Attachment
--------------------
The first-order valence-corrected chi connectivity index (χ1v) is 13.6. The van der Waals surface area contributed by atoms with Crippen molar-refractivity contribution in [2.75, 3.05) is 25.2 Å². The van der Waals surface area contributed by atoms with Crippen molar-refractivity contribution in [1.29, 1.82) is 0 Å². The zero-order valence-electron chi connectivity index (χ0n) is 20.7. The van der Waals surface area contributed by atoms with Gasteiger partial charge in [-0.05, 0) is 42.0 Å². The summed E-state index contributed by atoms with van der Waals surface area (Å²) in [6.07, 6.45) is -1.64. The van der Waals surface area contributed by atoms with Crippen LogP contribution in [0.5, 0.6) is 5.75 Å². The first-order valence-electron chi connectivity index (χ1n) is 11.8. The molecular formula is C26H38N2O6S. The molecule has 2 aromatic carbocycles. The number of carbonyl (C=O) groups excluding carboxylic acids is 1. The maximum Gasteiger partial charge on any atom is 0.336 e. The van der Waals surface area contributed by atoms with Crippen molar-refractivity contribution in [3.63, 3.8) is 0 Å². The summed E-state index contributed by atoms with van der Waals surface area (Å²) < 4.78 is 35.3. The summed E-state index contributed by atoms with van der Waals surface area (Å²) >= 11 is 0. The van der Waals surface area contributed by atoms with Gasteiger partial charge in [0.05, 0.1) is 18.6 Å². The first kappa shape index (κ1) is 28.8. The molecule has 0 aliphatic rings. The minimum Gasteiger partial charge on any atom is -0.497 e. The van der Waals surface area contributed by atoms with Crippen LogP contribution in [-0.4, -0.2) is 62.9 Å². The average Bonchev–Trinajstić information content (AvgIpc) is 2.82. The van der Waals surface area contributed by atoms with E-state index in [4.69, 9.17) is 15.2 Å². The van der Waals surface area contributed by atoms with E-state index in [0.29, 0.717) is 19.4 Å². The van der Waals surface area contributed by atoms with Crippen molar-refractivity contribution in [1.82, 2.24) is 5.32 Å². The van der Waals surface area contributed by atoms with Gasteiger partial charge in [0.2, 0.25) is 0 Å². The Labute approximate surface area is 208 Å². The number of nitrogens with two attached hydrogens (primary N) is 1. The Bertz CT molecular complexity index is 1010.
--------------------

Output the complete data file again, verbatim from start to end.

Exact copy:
The first-order valence-corrected chi connectivity index (χ1v) is 13.6. The van der Waals surface area contributed by atoms with Crippen molar-refractivity contribution in [2.75, 3.05) is 25.2 Å². The van der Waals surface area contributed by atoms with Crippen molar-refractivity contribution in [1.29, 1.82) is 0 Å². The zero-order valence-electron chi connectivity index (χ0n) is 20.7. The van der Waals surface area contributed by atoms with Gasteiger partial charge in [-0.05, 0) is 42.0 Å². The summed E-state index contributed by atoms with van der Waals surface area (Å²) in [6.07, 6.45) is -1.64. The van der Waals surface area contributed by atoms with Crippen LogP contribution in [0.5, 0.6) is 5.75 Å². The first-order valence-electron chi connectivity index (χ1n) is 11.8. The molecular formula is C26H38N2O6S. The molecule has 2 aromatic carbocycles. The number of carbonyl (C=O) groups excluding carboxylic acids is 1. The maximum Gasteiger partial charge on any atom is 0.336 e. The van der Waals surface area contributed by atoms with Crippen molar-refractivity contribution in [3.63, 3.8) is 0 Å². The summed E-state index contributed by atoms with van der Waals surface area (Å²) < 4.78 is 35.3. The summed E-state index contributed by atoms with van der Waals surface area (Å²) >= 11 is 0. The van der Waals surface area contributed by atoms with Gasteiger partial charge in [0.05, 0.1) is 18.6 Å². The first kappa shape index (κ1) is 28.8. The molecule has 0 aliphatic rings. The minimum Gasteiger partial charge on any atom is -0.497 e. The van der Waals surface area contributed by atoms with Crippen LogP contribution in [-0.4, -0.2) is 62.9 Å². The average Bonchev–Trinajstić information content (AvgIpc) is 2.82. The van der Waals surface area contributed by atoms with E-state index in [4.69, 9.17) is 15.2 Å². The van der Waals surface area contributed by atoms with E-state index in [0.29, 0.717) is 19.4 Å². The van der Waals surface area contributed by atoms with Crippen molar-refractivity contribution in [1.82, 2.24) is 5.32 Å². The van der Waals surface area contributed by atoms with Gasteiger partial charge in [0.2, 0.25) is 0 Å². The Labute approximate surface area is 208 Å². The number of nitrogens with two attached hydrogens (primary N) is 1. The Bertz CT molecular complexity index is 1010.